The Week That Was

January 11, 2004

The World

A U.S. Black Hawk Medevac helicopter crashed near Fallujah, Iraq, a stronghold of the anti-American insurgency, killing all nine soldiers aboard.

A mortar attack in Baghdad, Iraq, killed an American soldier and wounded 33 troops and a civilian west of the city.

Seventeen people were killed and dozens injured, including many children, by a double bomb blast in Afghanistan's southern city of Kandahar.

An explosion ripped through worshippers streaming from a Shiite mosque in Baqouba, Iraq, killing five people and wounding dozens, and police defused a car bomb outside a nearby mosque.

Israeli and Libyan officials met secretly last month and discussed the establishment of ties between the two countries, according to Israeli officials quoted in Israeli newspapers.

French authorities were searching for an Afghan on a U.S. list of suspected terrorists because someone with his name failed to board a Christmas Eve flight to the United States that was canceled amid security fears.

Al-Jazeera satellite channel broadcast an audiotape believed to have been made by al-Qaida leader Osama bin Laden in which he urged Muslims to continue fighting a holy war in Iraq and the Middle East rather than cooperate with peace efforts.

A 57-year-old man was pulled from the rubble of the earthquake in Bam, Iran, barely conscious but alive 13 days after the quake.

Mijailo Mijailovic, 25, a Swede of Yugoslav birth, confessed to last year's murder of Swedish Foreign Minister Anna Lindh.

Hundreds of species of land plants and animals around the globe could vanish or be on the road to extinction over the next 50 years if global warming continues, according to a study by scientists published in the journal Nature.

U.S. occupation authorities in Iraq began releasing more than 500 low-risk security detainees in a gamble calculated to win the support, or at least the neutrality, of many Iraqis who oppose the American presence.

After three weeks of frequently contentious debate among rival Afghan factions, delegates to a historic national convention agreed on a constitution that approved a presidency with executive powers, two vice presidents and two legislative bodies with considerable authority.

Greek Premier Costas Simitis asked for early elections in March in a bid to boost his sagging Socialist party and end political uncertainties during the run-up to the Olympic Games, also announcing that would step down as the leader of his party.

Two subway operators in Tokyo have decided to supply toilet tissue for their commuters, 30 years after the courtesy was withdrawn because of rampant paper pilfering.

Britain's royal coroner, looking into the 1997 death of Diana, Princess of Wales, said the princess was not pregnant at her death as had been speculated.

The Nation

U.S. agriculture officials killed 450 calves in a Washington state herd that includes an offspring of the cow diagnosed with mad cow disease, which they said they had confirmed came originally from a cow in Canada.

Consumer debt, which includes auto loans and credit cards but excludes mortgages, rose to a record $1.99 trillion in November, the Federal Reserve reported - equal to about $18,249 per U.S. household.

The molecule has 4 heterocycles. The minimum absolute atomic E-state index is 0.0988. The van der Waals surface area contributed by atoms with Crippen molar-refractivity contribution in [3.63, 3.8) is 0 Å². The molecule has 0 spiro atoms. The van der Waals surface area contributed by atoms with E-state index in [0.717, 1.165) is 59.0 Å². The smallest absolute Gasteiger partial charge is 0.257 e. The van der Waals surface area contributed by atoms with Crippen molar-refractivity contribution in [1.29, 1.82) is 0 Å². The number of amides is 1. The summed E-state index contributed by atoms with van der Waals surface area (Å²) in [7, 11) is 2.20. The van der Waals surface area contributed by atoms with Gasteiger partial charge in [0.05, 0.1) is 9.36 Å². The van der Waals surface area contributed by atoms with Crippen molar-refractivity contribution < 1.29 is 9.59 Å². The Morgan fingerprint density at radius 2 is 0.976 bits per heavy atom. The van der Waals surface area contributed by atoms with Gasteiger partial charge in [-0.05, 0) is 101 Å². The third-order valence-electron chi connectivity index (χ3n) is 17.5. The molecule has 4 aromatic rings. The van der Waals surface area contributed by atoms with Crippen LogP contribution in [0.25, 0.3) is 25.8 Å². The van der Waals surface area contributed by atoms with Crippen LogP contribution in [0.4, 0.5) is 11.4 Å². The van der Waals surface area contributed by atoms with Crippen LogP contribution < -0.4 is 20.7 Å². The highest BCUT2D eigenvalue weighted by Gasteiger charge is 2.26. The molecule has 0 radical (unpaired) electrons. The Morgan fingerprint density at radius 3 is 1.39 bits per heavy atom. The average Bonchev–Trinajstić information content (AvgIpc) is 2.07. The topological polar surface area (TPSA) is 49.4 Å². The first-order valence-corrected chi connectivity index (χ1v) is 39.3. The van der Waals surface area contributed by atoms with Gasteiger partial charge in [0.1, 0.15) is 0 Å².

President Bush called for a major overhaul of America's immigration system to grant legal status to millions of undocumented workers in the United States, saying the current program is not working.

The Bush administration lowered the national terror warning level as Homeland Security Secretary Tom Ridge said that an urgent threat had passed. However, the airline industry remained at high alert.

New York City agreed to pay $3 million to the family of Amadou Diallo, an unarmed West African immigrant killed five years ago by undercover police who said they mistook his wallet for a gun.

The Food and Drug Administration announced it has continued its decade-plus ban on most silicone gel breast implants for now, because of persistent concerns about how often the devices break apart and the damage that can result.

A Modesto, Calif., judge ruled that accused murderer Scott Peterson cannot get a fair trial in his dead wife's hometown and ordered the case moved out of Stanislaus County.

Teen-agers in the United States have higher rates of obesity than those in 14 other industrialized countries, including France and Germany, according to a study of nearly 30,000 youngsters ages 13 and 15 published by Archives of Pediatrics & Adolescent Medicine.

The Region

Baltimore school officials disclosed that the school system's accumulated deficit had grown by $6 million to $58 million.

Acting in the wake of fierce public opposition, a prison management firm dropped its proposal to build a maximum-security federal prison in eastern Baltimore County.

Baltimore firefighters found the bodies of a man and woman in a backroom of Fancy Signs on Eastern Avenue after extinguishing a midnight fire.

The O'Malley administration pledged $250,000 to help the B&O Railroad Museum in its $4.5 million restoration from severe damage in last year's extraordinary snowstorm.

A 3-year-old Baltimore boy became the first influenza-related death reported in Maryland this flu season.

More than 100 people were charged in trafficking in black bear parts - including whole bears, gallbladders and paws - after a sting in which the Virginia authorities and the National Park Service set up a phony sporting goods store to sell items poached in Virginia.

Montgomery County police arrested the 18-year-old son of the head of the Liberian Embassy in Washington along with two other teen-agers on charges that included carjacking and robbery.

Quote

"Very interesting."

President Vicente Fox of Mexico, commenting on President Bush's immigration proposals

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